How distractions contribute to catastrophic car accident injuries

| Feb 7, 2021 | Auto Accidents |

It seems as if every day, you hear about car accidents causing significant harm or death to unsuspecting people in the Greensboro area. Despite knowing how dangerous it is to drive with distractions, many motorists give in to the temptation. 

Not all drivers travel the roads while purposely distracted. Any activity that prevents motorists from focusing on the task of operating their vehicles is a distraction. Here is a brief look at how distractions can lead to serious car accident injuries and death. 

What are distractions?

Driving distractions fall into three primary criteria: cognitive, manual and visual. Manual distractions involve activities that prevent the use of hands and other physical movements that are essential to safe vehicle operations. Cognitive distractions are those that interfere with the ability to focus on driving. Visual distractions prevent drivers from seeing and focusing on the road. Most motor vehicle collisions involve one or more type of distractions. For example, eating requires the use of eyes and hands, texting while driving requires the use of eyes, hands and cognitive functions.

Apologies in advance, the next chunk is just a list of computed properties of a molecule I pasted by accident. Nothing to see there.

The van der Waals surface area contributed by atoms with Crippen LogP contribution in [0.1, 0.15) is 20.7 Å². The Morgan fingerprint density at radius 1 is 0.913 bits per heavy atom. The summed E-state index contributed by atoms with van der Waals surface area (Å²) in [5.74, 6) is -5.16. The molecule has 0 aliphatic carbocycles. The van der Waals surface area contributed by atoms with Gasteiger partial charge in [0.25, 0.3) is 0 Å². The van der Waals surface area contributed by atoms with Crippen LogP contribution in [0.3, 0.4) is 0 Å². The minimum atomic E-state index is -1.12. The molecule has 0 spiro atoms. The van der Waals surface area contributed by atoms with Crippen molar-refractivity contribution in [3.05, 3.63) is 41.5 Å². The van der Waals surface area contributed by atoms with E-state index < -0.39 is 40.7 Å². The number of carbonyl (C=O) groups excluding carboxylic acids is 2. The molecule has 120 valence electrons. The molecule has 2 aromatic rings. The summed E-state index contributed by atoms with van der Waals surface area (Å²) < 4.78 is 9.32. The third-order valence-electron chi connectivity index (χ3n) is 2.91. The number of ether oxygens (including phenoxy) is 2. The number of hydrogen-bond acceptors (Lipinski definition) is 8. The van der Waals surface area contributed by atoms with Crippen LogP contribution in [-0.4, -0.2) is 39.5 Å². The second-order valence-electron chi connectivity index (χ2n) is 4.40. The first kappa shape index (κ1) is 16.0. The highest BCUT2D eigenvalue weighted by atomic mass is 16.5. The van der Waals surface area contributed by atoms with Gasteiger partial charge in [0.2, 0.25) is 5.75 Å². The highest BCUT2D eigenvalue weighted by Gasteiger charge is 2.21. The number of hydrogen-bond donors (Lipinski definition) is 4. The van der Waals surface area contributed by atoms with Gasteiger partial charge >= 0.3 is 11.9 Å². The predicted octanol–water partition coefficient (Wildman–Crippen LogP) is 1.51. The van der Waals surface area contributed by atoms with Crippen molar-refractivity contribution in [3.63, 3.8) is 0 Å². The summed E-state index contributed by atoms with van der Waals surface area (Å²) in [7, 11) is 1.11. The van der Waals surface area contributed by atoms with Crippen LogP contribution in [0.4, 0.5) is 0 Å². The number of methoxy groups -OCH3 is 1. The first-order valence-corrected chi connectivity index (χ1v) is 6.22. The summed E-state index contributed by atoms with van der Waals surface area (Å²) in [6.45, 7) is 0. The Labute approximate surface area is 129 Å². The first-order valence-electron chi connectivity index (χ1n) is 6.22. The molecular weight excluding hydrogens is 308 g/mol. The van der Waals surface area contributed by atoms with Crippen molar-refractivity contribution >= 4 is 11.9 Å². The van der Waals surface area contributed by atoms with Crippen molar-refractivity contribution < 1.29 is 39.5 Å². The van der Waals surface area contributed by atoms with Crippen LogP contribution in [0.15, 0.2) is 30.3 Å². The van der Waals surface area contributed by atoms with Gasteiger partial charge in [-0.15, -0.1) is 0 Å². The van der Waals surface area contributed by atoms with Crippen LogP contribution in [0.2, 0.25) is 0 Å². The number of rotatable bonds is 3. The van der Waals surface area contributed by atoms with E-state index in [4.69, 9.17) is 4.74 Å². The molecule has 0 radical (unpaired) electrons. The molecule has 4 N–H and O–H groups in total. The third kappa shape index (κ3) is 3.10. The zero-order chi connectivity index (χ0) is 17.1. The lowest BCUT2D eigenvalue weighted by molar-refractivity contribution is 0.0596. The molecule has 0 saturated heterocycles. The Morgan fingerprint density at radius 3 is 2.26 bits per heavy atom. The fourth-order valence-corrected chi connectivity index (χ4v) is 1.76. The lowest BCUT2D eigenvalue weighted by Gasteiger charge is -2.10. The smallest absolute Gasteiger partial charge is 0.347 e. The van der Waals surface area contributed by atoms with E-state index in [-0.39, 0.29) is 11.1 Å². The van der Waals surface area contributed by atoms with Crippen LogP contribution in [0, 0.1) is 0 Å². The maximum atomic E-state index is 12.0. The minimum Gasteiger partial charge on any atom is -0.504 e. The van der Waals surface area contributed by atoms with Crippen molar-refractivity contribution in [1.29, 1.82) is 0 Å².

Distractions prevent drivers from exercising sound judgement and driving behaviors. The mere seconds to moments some distractions take is enough for them to miss vital clues and warning signs of imminent danger. 

How do distractions impact collisions?

Usually, car crashes are the result of multiple factors; driver error, poor road conditions, etc. are just a few of the many issues that when combined with distractions lead to catastrophic events, such as extensive property damage, multiple bone fractures, burn injuries, lacerations and even death in some cases. The likelihood of death or long-term injuries is much higher when there are more distractions present. 

Staying focused on the road is not always easy. However, taking extra precautions to avoid distractions while behind the wheel can mean the difference between injury, life or death in motor vehicle collisions.